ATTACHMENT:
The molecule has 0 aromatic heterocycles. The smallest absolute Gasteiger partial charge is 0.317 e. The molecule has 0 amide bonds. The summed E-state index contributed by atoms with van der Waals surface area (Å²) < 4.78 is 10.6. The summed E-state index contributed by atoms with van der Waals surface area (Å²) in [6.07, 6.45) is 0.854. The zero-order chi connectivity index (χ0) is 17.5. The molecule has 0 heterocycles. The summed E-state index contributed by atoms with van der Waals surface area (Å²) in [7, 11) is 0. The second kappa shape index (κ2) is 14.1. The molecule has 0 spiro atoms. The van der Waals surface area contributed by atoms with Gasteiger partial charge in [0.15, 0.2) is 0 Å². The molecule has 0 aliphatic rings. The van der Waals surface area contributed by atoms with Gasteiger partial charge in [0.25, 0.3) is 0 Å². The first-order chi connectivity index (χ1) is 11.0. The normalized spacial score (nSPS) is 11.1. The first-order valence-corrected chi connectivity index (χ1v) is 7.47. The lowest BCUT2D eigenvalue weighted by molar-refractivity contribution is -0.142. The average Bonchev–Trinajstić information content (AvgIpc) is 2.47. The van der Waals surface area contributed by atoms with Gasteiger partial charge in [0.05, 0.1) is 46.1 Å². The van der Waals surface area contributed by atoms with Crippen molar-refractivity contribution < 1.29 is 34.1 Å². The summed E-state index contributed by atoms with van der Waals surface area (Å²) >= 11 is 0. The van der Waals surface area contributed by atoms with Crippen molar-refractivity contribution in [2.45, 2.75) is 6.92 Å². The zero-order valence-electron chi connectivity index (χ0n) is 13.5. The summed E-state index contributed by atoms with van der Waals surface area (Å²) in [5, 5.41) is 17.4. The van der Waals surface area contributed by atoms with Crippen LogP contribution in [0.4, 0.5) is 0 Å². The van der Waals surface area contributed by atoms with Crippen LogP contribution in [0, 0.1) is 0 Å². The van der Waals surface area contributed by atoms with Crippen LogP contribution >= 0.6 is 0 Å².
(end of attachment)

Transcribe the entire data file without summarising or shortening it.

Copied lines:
The molecule has 0 aromatic heterocycles. The smallest absolute Gasteiger partial charge is 0.317 e. The molecule has 0 amide bonds. The summed E-state index contributed by atoms with van der Waals surface area (Å²) < 4.78 is 10.6. The summed E-state index contributed by atoms with van der Waals surface area (Å²) in [6.07, 6.45) is 0.854. The zero-order chi connectivity index (χ0) is 17.5. The molecule has 0 heterocycles. The summed E-state index contributed by atoms with van der Waals surface area (Å²) in [7, 11) is 0. The second kappa shape index (κ2) is 14.1. The molecule has 0 spiro atoms. The van der Waals surface area contributed by atoms with Gasteiger partial charge in [0.15, 0.2) is 0 Å². The molecule has 0 aliphatic rings. The van der Waals surface area contributed by atoms with Gasteiger partial charge in [0.25, 0.3) is 0 Å². The first-order chi connectivity index (χ1) is 11.0. The normalized spacial score (nSPS) is 11.1. The first-order valence-corrected chi connectivity index (χ1v) is 7.47. The lowest BCUT2D eigenvalue weighted by molar-refractivity contribution is -0.142. The average Bonchev–Trinajstić information content (AvgIpc) is 2.47. The van der Waals surface area contributed by atoms with Gasteiger partial charge in [0.05, 0.1) is 46.1 Å². The van der Waals surface area contributed by atoms with Crippen molar-refractivity contribution < 1.29 is 34.1 Å². The summed E-state index contributed by atoms with van der Waals surface area (Å²) >= 11 is 0. The van der Waals surface area contributed by atoms with Crippen molar-refractivity contribution in [2.45, 2.75) is 6.92 Å². The zero-order valence-electron chi connectivity index (χ0n) is 13.5. The summed E-state index contributed by atoms with van der Waals surface area (Å²) in [5, 5.41) is 17.4. The van der Waals surface area contributed by atoms with Crippen LogP contribution in [0.4, 0.5) is 0 Å². The van der Waals surface area contributed by atoms with Crippen LogP contribution in [0, 0.1) is 0 Å². The van der Waals surface area contributed by atoms with Crippen LogP contribution >= 0.6 is 0 Å².